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The Preparedness section of the Division of Animal Control is to help you and your
pet(s) prepare for an emergency situation.
It will help familiarize you with supplies you should have on hand, with precautions you
should take in your home and on your
property, and with other areas of concern you may have inadvertently overlooked.
If you have any questions or concerns about something we have not covered, please feel
free to contact the Webmaster
and bring them to our attention. We will do our best to research these concerns or unique
situations, and update our web
Preparing Your Pets Before a
Dogs and Cats
The care of birds in disaster situations require special consideration.
Listed below are some recommendations.
Determine if your birds need a continuous supply of power. Purchase a generator to meet
your facilities' needs.
Make sure your generator is in good running condition by starting it monthly.
Make sure you have a sufficient water supply. Large water containers
with chlorinated water (10 drops of
chlorine bleach to each gallon of water) can be used to store water that prohibits
bacterial growth. Store water
away from sunlight.
Aviaries should be equipped with an overhead sprinkler system. This will
be very important to minimize smoke
inhalation, cool the air and reduce the chance of burn injuries.
Aviculturists should have enough carriers on hand to evacuate all birds.
Many birds will run into their nest boxes
during a crisis. Nest boxes should be equipped with quick-release latches and a hinge-type
cover over the
entrance to enable you to remove the nest box and use it as a pet carrier. Flights should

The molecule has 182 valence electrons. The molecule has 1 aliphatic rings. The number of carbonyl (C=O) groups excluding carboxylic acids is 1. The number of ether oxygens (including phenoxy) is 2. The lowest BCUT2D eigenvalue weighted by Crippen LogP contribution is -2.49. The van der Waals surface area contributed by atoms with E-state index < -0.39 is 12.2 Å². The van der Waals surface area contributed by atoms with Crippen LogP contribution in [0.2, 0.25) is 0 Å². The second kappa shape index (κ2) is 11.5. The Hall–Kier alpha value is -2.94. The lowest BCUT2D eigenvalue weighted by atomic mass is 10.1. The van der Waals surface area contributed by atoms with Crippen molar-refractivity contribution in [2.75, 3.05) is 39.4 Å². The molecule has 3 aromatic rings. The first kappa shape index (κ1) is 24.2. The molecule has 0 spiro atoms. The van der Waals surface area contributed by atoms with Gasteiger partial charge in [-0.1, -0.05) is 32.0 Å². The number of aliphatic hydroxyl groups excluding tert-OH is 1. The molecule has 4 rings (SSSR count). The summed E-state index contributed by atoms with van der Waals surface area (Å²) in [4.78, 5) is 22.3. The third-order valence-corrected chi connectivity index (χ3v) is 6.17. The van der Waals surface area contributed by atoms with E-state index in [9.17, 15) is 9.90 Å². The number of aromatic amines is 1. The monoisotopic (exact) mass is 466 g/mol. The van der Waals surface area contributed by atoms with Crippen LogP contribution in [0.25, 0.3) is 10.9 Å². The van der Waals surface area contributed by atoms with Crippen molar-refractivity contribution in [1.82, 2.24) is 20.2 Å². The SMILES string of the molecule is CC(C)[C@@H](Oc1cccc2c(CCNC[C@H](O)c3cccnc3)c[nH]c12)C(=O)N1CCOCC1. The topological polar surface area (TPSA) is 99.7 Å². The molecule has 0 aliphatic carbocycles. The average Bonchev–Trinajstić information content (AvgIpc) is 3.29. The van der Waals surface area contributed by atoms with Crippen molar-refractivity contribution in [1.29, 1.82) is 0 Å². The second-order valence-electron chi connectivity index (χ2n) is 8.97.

be constructed with
easy access into and out of them.
Birds often require specialty foods. Make sure you know what these are
and where you can get them. Although
surplus food can often be refrigerated, this may not be possible in a disaster, when the
power supply is out.
Birds should be tested and free of psittacosis and tuberculosis. These are serious
diseases and are transmissible
to many other animals and people.
Do not leave your birds where they can be exposed to fumes from fires or
chemicals. Birds are sensitive to
smoke and fumes and succumb quicker to smoke than most other animals.
Disaster Kit Checklist For Your Pet
[ ] Your written family / pet
[ ] Crate / carrier and bedding
[ ] Food, water, manual can opener
[ ] Plastic bags, paper towels,
newspaper (when shredded, can be used as cat litter)
[ ] Cleaning supplies,
[ ] Collar, leash, harness
[ ] Muzzle, gauze rolls
[ ] Identification tags
[ ] Current medical and vaccination
[ ] Extra bottles of daily
medications or copies of prescriptions with current expiration dates
[ ] Current photos of you and your
[ ] Pet comfort items: towels,
[ ] A list of hotels, motels and
boarding kennels that accept pets
[ ] Detailed instructions for
animal care and rescue workers
[ ] First aid kit for your pet(s)
[ ] Flashlights, batteries
[ ] Flat tire repair kit
[ ] Out-of-state telephone contact
[ ] Label all pet supplies with
your name, address and telephone number